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No asylum for government on refugee processing

High court ruling against Malaysia boat people deal is a serious blow to ministers

No asylum for government on refugee processing
Frank Brennan SJ, Canberra

September 1, 2011

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The Australian government has taken a 6-1 drubbing in the high court of Australia. Many lawyers, myself included, are surprised, and some of us delighted. Offshore processing of asylum seekers has become a legal minefield for government.  The judges have erected three obstacles for any government wanting to ship asylum seekers offshore before attending to their claims. First, from now on, government will have to process boat people onshore in Australia unless they are certain that they can line up a processing country which provides appropriate access and protections “as a matter of legal obligation” either under international law or under the domestic law of the country. Second, the government can no longer rely on the general power to remove an alien when wanting to remove from Australia someone who is seeking asylum.


The government will be able to remove asylum seekers prior to the determination of an asylum claim only to a country which is legally obliged to process the claim and to provide protection. Third, no Commonwealth official will be able to remove unaccompanied minors or other children of whom the minister is the guardian without the consent in writing of the minister. The high court has noted that the minister’s decision to grant consent to removal of each child would be a decision which might require “the giving of reasons as well as the availability of review” by a court. Though Chris Bowen and Julia Gillard will wear the political wrap, their legal problems were created for them by John Howard and Philip Ruddock who legislated with such indecent haste after the Tampa incident. It’s just that the law was never tested.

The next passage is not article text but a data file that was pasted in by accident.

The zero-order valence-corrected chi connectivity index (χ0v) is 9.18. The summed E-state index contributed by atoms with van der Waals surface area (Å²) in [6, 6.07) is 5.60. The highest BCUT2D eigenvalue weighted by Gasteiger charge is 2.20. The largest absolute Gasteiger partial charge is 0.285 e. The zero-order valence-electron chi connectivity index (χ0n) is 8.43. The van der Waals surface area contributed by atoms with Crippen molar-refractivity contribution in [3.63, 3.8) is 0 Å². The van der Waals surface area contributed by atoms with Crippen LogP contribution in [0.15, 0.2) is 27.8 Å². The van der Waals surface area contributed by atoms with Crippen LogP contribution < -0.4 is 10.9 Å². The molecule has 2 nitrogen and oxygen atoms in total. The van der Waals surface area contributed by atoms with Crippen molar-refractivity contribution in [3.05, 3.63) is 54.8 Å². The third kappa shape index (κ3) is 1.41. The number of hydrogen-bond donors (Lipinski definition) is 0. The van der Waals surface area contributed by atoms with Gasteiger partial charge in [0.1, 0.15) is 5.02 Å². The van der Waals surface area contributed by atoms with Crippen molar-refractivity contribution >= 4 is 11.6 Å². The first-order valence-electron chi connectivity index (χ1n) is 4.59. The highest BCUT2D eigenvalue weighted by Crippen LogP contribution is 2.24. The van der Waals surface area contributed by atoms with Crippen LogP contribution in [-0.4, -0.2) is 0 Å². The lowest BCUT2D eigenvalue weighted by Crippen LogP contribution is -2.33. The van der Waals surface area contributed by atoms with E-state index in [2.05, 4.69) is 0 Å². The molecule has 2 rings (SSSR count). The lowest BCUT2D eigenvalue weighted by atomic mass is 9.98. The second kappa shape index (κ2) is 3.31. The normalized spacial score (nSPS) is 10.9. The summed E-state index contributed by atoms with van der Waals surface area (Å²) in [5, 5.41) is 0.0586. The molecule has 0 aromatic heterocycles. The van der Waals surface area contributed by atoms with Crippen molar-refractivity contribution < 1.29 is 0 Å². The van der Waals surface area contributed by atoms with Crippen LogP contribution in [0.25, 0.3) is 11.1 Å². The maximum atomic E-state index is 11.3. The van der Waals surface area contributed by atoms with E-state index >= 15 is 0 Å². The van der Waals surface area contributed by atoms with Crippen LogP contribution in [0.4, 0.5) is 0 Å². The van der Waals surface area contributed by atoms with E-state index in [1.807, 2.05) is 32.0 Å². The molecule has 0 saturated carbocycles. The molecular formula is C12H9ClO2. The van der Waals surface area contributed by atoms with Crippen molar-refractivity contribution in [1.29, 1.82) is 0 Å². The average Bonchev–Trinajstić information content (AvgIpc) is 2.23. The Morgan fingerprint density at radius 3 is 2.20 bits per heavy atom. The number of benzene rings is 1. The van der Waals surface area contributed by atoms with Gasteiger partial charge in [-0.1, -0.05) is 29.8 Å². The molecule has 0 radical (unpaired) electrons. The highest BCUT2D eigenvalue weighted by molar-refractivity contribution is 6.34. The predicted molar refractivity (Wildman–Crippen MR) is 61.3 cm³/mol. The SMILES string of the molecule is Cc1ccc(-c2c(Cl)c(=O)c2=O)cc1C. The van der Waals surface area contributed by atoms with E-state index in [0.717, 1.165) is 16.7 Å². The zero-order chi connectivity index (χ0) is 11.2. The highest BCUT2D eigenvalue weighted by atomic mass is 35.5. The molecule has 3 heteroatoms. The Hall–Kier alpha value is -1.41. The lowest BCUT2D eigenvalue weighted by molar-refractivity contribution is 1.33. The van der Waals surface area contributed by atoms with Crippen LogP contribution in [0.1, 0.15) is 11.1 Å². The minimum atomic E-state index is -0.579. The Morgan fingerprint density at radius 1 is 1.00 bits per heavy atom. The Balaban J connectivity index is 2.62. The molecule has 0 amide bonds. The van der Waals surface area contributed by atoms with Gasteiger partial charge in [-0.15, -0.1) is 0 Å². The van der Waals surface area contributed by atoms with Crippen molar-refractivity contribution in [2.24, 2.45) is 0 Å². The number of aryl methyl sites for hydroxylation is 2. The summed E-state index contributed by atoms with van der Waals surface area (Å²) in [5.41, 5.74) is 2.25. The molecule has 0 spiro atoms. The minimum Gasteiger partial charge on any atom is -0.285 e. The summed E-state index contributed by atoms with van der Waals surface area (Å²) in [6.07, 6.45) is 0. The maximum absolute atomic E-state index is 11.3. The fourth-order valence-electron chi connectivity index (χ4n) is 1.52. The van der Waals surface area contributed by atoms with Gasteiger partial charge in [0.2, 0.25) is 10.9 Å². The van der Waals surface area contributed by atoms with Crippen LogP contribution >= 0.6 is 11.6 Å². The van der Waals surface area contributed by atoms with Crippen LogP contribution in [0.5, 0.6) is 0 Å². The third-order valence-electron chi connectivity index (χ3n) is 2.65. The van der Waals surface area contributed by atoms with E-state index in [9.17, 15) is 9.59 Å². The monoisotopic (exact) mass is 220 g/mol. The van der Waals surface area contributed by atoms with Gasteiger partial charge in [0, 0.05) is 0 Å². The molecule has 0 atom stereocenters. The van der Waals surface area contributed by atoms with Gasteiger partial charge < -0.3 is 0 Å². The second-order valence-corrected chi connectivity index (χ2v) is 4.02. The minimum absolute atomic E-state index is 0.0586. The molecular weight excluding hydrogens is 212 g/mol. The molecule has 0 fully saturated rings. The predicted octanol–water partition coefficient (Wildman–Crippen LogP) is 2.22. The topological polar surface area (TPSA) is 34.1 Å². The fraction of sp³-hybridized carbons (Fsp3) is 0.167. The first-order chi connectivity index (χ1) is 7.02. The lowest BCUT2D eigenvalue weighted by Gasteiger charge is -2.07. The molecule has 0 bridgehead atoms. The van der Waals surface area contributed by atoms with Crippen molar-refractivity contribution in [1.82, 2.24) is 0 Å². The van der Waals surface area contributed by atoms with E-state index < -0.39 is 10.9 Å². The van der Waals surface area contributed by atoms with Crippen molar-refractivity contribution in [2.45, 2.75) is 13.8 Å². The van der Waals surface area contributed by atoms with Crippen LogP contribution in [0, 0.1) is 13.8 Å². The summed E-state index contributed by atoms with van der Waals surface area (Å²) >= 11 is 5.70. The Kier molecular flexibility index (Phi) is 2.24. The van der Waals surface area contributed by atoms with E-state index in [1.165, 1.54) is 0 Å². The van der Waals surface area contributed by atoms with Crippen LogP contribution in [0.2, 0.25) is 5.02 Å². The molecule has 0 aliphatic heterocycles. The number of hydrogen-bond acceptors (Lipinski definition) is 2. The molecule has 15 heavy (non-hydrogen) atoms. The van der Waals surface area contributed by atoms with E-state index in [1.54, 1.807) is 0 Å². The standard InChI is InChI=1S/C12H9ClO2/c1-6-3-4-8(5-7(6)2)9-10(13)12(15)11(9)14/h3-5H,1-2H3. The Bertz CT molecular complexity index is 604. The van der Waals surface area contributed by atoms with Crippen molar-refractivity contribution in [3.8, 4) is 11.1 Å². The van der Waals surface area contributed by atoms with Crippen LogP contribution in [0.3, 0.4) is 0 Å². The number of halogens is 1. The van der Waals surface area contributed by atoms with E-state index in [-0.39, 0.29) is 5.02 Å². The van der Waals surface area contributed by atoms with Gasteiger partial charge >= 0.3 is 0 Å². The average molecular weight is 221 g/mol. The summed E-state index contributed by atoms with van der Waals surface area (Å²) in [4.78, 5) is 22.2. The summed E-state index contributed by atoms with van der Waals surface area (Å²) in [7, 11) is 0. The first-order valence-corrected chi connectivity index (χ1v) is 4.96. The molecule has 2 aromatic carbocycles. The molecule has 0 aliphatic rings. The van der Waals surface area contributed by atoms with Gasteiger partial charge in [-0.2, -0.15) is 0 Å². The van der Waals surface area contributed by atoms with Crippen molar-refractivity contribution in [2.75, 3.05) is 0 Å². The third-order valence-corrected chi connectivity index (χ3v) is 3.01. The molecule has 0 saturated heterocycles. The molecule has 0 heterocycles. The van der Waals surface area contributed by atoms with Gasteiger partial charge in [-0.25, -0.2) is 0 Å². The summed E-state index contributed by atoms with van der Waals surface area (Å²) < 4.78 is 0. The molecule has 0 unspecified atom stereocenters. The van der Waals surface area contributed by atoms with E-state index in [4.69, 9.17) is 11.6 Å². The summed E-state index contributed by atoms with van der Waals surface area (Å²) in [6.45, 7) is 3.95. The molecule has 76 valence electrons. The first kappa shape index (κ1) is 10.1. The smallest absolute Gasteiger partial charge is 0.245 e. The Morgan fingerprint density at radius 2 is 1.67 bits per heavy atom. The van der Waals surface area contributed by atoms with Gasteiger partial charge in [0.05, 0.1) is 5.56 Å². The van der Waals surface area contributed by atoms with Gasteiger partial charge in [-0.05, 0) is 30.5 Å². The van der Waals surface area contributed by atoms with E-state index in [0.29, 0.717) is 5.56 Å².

In order to send the next 800 boat people to Malaysia, Chris Bowen purported to make a declaration under section 198A(3) of the Migration Act declaring that Malaysia provided access to appropriate asylum procedures, and protection to asylum seekers and proven refugees awaiting resettlement, while meeting relevant human rights standards. The Commonwealth solicitor general, Stephen Gageler, had submitted to the court that the minister need only act in good faith, asking himself the right questions, and that there was no need for judges to trouble themselves with second-guessing the answers. After all, section198A(3) had been introduced post-Tampa for the purpose of sending people off to Nauru, which had signed hardly any international human rights treaties and which had almost no domestic law providing these protections. Gageler told the court that the statutory language of “protection” and “relevant human rights standards” was “meaningful but lacking in precise legal content”.